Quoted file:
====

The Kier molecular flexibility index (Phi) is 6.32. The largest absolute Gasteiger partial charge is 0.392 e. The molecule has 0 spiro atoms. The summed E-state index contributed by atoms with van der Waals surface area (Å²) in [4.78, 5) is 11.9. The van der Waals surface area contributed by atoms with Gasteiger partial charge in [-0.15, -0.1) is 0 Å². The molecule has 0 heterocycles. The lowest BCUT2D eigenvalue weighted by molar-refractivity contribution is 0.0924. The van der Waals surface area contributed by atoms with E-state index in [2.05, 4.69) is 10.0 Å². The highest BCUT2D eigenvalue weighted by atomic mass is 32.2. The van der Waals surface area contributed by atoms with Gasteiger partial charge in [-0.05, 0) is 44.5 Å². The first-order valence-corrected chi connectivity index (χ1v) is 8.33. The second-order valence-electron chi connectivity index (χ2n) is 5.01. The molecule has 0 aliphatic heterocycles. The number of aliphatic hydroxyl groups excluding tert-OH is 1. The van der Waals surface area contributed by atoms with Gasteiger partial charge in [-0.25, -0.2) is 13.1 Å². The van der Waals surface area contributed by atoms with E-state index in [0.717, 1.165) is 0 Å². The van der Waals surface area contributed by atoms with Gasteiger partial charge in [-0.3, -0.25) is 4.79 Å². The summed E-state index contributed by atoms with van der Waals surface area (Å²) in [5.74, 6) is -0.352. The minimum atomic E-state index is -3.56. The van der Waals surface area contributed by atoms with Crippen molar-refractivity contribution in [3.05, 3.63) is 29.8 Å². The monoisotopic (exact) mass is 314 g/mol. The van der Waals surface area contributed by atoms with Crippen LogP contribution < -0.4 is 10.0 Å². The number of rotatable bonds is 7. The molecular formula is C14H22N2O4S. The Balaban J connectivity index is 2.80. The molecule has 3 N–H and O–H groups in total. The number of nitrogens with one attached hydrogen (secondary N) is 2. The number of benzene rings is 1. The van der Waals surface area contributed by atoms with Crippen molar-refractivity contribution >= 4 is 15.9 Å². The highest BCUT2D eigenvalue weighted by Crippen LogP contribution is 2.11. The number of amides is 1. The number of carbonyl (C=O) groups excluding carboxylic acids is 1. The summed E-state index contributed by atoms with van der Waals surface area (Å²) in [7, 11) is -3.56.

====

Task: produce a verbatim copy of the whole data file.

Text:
The Kier molecular flexibility index (Phi) is 6.32. The largest absolute Gasteiger partial charge is 0.392 e. The molecule has 0 spiro atoms. The summed E-state index contributed by atoms with van der Waals surface area (Å²) in [4.78, 5) is 11.9. The van der Waals surface area contributed by atoms with Gasteiger partial charge in [-0.15, -0.1) is 0 Å². The molecule has 0 heterocycles. The lowest BCUT2D eigenvalue weighted by molar-refractivity contribution is 0.0924. The van der Waals surface area contributed by atoms with E-state index in [2.05, 4.69) is 10.0 Å². The highest BCUT2D eigenvalue weighted by atomic mass is 32.2. The van der Waals surface area contributed by atoms with Gasteiger partial charge in [-0.05, 0) is 44.5 Å². The first-order valence-corrected chi connectivity index (χ1v) is 8.33. The second-order valence-electron chi connectivity index (χ2n) is 5.01. The molecule has 0 aliphatic heterocycles. The number of aliphatic hydroxyl groups excluding tert-OH is 1. The van der Waals surface area contributed by atoms with Gasteiger partial charge in [-0.25, -0.2) is 13.1 Å². The van der Waals surface area contributed by atoms with E-state index in [0.717, 1.165) is 0 Å². The van der Waals surface area contributed by atoms with Gasteiger partial charge in [-0.3, -0.25) is 4.79 Å². The summed E-state index contributed by atoms with van der Waals surface area (Å²) in [5.74, 6) is -0.352. The minimum atomic E-state index is -3.56. The van der Waals surface area contributed by atoms with Crippen molar-refractivity contribution in [3.05, 3.63) is 29.8 Å². The monoisotopic (exact) mass is 314 g/mol. The van der Waals surface area contributed by atoms with Crippen LogP contribution < -0.4 is 10.0 Å². The number of rotatable bonds is 7. The molecular formula is C14H22N2O4S. The Balaban J connectivity index is 2.80. The molecule has 3 N–H and O–H groups in total. The number of nitrogens with one attached hydrogen (secondary N) is 2. The number of benzene rings is 1. The van der Waals surface area contributed by atoms with Crippen molar-refractivity contribution >= 4 is 15.9 Å². The highest BCUT2D eigenvalue weighted by Crippen LogP contribution is 2.11. The number of amides is 1. The number of carbonyl (C=O) groups excluding carboxylic acids is 1. The summed E-state index contributed by atoms with van der Waals surface area (Å²) in [7, 11) is -3.56.